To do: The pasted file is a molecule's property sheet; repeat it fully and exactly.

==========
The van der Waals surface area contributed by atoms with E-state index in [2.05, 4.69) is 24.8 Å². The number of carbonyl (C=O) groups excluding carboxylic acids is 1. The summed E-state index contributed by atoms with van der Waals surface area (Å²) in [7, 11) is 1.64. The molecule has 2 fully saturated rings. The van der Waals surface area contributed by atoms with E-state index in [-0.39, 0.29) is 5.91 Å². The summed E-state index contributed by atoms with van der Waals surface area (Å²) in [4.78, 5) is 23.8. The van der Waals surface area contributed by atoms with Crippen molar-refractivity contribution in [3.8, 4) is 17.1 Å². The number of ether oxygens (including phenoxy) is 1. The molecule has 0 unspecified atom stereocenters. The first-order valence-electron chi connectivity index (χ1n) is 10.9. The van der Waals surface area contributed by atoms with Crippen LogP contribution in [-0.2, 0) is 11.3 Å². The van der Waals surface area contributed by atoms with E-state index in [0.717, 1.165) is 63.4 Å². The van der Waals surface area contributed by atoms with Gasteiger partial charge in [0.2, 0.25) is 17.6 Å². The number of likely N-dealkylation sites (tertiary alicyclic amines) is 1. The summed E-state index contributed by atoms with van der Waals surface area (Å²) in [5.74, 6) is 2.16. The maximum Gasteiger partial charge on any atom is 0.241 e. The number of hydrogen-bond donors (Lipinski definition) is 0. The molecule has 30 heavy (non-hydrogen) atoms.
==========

The van der Waals surface area contributed by atoms with E-state index in [2.05, 4.69) is 24.8 Å². The number of carbonyl (C=O) groups excluding carboxylic acids is 1. The summed E-state index contributed by atoms with van der Waals surface area (Å²) in [7, 11) is 1.64. The molecule has 2 fully saturated rings. The van der Waals surface area contributed by atoms with E-state index in [-0.39, 0.29) is 5.91 Å². The summed E-state index contributed by atoms with van der Waals surface area (Å²) in [4.78, 5) is 23.8. The van der Waals surface area contributed by atoms with Crippen molar-refractivity contribution in [3.8, 4) is 17.1 Å². The number of ether oxygens (including phenoxy) is 1. The molecule has 0 unspecified atom stereocenters. The first-order valence-electron chi connectivity index (χ1n) is 10.9. The van der Waals surface area contributed by atoms with Crippen LogP contribution in [-0.2, 0) is 11.3 Å². The van der Waals surface area contributed by atoms with E-state index in [0.717, 1.165) is 63.4 Å². The van der Waals surface area contributed by atoms with Gasteiger partial charge in [0.2, 0.25) is 17.6 Å². The number of likely N-dealkylation sites (tertiary alicyclic amines) is 1. The summed E-state index contributed by atoms with van der Waals surface area (Å²) in [5.74, 6) is 2.16. The maximum Gasteiger partial charge on any atom is 0.241 e. The number of hydrogen-bond donors (Lipinski definition) is 0. The molecule has 30 heavy (non-hydrogen) atoms.